Not long ago, I reported on United and American going after an abandoned Delta Haneda slot. United even went after Hawaiian’s under-utilized Haneda slot. Of course both went into the requests full of confidence, but it appears that American got the Haneda slot, not United.
As you’ll recall, late last year, United Airlines filed an application for Delta’s abandoned Haneda slot. This particular slot was intended to be for Delta’s Portland, Oregon to Tokyo Haneda, but they didn’t really operate the service, and finally gave it up. United sought to take this slot and use it for a route from Houston. Of course, soon after, American decided it wanted to try the for the route, too, submitting an application to operate flights from New York JFK. Then, United doubled down and went after Hawaiian’s Kona-Haneda slot, claiming under-utilization, seeking to operate a Guam-Haneda flight.
American Got the Haneda Slot
Obviously, as the title of this post states, American got the Haneda slot, but the question is why. You see, the U.S. Department of Transportation (DOT) is responsible for managing the slots assigned to the U.S. by the Japanese government, and they make their assignments based on the greatest benefit to the American public. In this case, the DOT determined that American’s proposal would bring the most competition to U.S.-based carriers and provide the greatest benefit to the traveling public.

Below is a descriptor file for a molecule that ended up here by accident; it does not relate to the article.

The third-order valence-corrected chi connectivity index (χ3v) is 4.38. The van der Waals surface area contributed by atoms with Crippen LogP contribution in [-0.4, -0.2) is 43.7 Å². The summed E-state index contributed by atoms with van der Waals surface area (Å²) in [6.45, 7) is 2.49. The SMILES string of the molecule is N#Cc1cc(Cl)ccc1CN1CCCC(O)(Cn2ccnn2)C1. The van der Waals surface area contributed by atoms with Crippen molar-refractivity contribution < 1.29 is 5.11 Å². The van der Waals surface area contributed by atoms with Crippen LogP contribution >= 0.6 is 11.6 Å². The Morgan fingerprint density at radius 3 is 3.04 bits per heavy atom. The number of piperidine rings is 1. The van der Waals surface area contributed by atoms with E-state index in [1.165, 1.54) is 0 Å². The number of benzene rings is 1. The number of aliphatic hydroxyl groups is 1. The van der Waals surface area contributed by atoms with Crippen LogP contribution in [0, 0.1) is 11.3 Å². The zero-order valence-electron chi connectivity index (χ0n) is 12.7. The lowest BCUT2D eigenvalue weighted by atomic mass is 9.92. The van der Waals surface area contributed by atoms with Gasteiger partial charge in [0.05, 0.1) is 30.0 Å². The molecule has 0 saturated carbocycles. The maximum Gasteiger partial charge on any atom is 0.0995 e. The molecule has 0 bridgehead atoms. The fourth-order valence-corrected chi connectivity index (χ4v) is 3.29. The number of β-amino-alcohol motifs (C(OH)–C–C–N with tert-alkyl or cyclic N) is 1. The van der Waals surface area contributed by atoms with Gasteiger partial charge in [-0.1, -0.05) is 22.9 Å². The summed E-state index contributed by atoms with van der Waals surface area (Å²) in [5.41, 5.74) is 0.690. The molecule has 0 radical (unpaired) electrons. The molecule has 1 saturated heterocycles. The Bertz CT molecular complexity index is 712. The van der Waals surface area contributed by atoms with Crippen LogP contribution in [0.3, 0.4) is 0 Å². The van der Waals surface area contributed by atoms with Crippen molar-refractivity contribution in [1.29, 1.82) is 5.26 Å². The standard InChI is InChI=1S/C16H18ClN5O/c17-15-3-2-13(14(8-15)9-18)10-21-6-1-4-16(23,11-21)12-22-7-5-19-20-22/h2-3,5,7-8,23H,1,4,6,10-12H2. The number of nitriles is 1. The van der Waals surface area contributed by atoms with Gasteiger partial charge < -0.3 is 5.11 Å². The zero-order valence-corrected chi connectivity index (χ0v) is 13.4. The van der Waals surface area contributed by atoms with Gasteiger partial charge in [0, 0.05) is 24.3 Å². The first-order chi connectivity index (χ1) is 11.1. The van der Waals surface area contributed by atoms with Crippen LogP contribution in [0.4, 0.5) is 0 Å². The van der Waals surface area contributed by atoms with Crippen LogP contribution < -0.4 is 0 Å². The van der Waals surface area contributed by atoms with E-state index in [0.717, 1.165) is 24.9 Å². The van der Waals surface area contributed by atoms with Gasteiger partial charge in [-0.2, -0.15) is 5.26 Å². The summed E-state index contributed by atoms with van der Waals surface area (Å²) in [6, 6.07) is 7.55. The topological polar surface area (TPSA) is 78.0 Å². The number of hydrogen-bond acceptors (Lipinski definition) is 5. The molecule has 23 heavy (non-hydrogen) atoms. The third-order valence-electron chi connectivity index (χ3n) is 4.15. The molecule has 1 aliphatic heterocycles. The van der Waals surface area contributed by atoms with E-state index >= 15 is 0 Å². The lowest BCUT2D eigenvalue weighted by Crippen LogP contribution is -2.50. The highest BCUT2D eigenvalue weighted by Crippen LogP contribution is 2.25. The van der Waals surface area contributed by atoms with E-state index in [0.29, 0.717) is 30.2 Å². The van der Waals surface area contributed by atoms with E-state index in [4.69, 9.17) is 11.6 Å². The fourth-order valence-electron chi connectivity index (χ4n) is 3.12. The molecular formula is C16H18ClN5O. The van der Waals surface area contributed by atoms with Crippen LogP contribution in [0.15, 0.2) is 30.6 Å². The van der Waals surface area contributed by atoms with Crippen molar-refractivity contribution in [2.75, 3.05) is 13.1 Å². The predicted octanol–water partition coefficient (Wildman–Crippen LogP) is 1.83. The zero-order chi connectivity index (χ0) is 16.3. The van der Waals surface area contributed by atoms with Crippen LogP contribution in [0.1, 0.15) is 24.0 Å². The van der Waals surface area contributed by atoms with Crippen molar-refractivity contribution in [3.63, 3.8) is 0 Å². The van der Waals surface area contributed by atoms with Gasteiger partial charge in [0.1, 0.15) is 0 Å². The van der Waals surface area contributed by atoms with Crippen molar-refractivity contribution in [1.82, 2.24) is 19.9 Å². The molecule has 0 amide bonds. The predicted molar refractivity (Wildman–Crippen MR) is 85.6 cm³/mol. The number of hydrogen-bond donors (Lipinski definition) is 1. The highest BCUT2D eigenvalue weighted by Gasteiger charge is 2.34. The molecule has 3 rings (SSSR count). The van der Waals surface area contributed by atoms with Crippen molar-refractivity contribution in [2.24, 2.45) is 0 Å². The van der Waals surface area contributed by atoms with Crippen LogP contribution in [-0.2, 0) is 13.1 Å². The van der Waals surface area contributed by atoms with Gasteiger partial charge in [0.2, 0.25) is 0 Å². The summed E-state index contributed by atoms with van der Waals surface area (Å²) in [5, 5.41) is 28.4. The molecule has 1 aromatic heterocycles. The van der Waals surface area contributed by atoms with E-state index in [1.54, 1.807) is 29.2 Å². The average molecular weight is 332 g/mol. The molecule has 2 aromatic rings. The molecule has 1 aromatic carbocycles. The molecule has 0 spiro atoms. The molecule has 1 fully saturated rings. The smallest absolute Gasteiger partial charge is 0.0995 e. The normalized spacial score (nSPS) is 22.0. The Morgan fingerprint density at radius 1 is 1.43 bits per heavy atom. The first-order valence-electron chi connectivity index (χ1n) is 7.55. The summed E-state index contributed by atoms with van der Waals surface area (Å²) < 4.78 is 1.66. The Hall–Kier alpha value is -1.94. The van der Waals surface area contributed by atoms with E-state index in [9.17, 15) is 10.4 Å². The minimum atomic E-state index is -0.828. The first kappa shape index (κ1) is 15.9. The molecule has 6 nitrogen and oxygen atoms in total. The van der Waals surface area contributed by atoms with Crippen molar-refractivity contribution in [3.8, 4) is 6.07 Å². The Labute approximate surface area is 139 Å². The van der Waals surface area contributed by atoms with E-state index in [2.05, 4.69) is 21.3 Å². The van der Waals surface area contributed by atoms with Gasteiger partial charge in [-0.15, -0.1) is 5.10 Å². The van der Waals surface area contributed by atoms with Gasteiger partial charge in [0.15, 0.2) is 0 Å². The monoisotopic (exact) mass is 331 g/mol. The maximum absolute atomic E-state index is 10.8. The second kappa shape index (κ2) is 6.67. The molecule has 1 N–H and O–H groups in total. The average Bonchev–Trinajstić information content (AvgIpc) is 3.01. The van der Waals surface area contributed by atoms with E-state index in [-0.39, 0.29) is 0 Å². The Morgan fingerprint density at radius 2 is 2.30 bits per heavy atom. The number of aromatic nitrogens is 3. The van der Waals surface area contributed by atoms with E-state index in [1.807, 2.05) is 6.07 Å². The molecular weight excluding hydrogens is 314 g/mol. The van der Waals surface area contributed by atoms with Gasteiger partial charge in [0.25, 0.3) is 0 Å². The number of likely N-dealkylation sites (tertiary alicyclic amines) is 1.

It’s worth noting that American will be the only U.S.-based carrier operating on the route. ANA and American’s joint-venture partner, Japan Airlines also fly the route, but the only other domestic competition in the area is United’s Newark-Haneda service.
Another factor that likely influenced the DOT’s decision is the fact that American has far fewer slots than United and Delta. At the moment, Delta has six slots, while United has five. Now that American got the Haneda slot, they now have four. Of course, Hawaiian has three slots – two for Honolulu and one for Kona, though their Kona slot is still under attack.
American’s new JFK-HND service joins their existing DFW-HND and twice-daily LAX-HND service. That said, they don’t give a formal timeline for when the service will commence. Their press release states that they’ll start service in the “coming months.” When they do begin service, American will utilizes its Boeing 777-200ER and 777-300ER, as indicated by their initial application.
As I mentioned previously, this isn’t the first time American has operated JFK-HND. Their last foray into the route ended in December 2013. Will this attempt go any better? I guess, only time will tell. What I want to know more is what the hell is going on with Hawaiian’s slot, as they’re only operating it about once every week-and-a-half or so. Personally, I think that’s under-utilization, but it’s also the only international route operated from an airport that isn’t Honolulu in Hawaii.